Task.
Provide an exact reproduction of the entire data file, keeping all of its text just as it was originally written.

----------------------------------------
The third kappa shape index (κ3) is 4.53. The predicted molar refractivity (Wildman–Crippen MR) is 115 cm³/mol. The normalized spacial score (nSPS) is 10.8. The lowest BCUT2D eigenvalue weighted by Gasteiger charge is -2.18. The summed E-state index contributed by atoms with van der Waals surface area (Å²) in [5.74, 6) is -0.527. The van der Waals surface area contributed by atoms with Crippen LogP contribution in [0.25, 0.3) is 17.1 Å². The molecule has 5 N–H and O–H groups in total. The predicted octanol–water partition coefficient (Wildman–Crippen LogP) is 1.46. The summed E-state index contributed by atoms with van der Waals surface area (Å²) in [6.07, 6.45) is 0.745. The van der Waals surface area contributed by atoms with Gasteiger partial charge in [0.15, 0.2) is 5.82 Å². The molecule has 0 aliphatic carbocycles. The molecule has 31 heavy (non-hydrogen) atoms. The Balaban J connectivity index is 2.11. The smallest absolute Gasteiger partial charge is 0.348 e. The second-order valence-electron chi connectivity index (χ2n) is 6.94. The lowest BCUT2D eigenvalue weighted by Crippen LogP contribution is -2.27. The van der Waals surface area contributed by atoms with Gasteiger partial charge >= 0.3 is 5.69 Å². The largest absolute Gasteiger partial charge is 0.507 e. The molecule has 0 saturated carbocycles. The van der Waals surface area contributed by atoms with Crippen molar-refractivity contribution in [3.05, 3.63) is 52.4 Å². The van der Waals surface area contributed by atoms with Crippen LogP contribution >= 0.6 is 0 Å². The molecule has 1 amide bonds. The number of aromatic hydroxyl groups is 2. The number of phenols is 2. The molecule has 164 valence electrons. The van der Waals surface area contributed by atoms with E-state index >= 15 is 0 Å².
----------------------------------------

The third kappa shape index (κ3) is 4.53. The predicted molar refractivity (Wildman–Crippen MR) is 115 cm³/mol. The normalized spacial score (nSPS) is 10.8. The lowest BCUT2D eigenvalue weighted by Gasteiger charge is -2.18. The summed E-state index contributed by atoms with van der Waals surface area (Å²) in [5.74, 6) is -0.527. The van der Waals surface area contributed by atoms with Crippen LogP contribution in [0.25, 0.3) is 17.1 Å². The molecule has 5 N–H and O–H groups in total. The predicted octanol–water partition coefficient (Wildman–Crippen LogP) is 1.46. The summed E-state index contributed by atoms with van der Waals surface area (Å²) in [6.07, 6.45) is 0.745. The van der Waals surface area contributed by atoms with Gasteiger partial charge in [0.15, 0.2) is 5.82 Å². The molecule has 0 aliphatic carbocycles. The molecule has 31 heavy (non-hydrogen) atoms. The Balaban J connectivity index is 2.11. The smallest absolute Gasteiger partial charge is 0.348 e. The second-order valence-electron chi connectivity index (χ2n) is 6.94. The lowest BCUT2D eigenvalue weighted by Crippen LogP contribution is -2.27. The van der Waals surface area contributed by atoms with Gasteiger partial charge >= 0.3 is 5.69 Å². The largest absolute Gasteiger partial charge is 0.507 e. The molecule has 0 saturated carbocycles. The van der Waals surface area contributed by atoms with Crippen molar-refractivity contribution in [3.05, 3.63) is 52.4 Å². The van der Waals surface area contributed by atoms with Crippen LogP contribution >= 0.6 is 0 Å². The molecule has 1 amide bonds. The number of aromatic hydroxyl groups is 2. The number of phenols is 2. The molecule has 164 valence electrons. The van der Waals surface area contributed by atoms with E-state index >= 15 is 0 Å².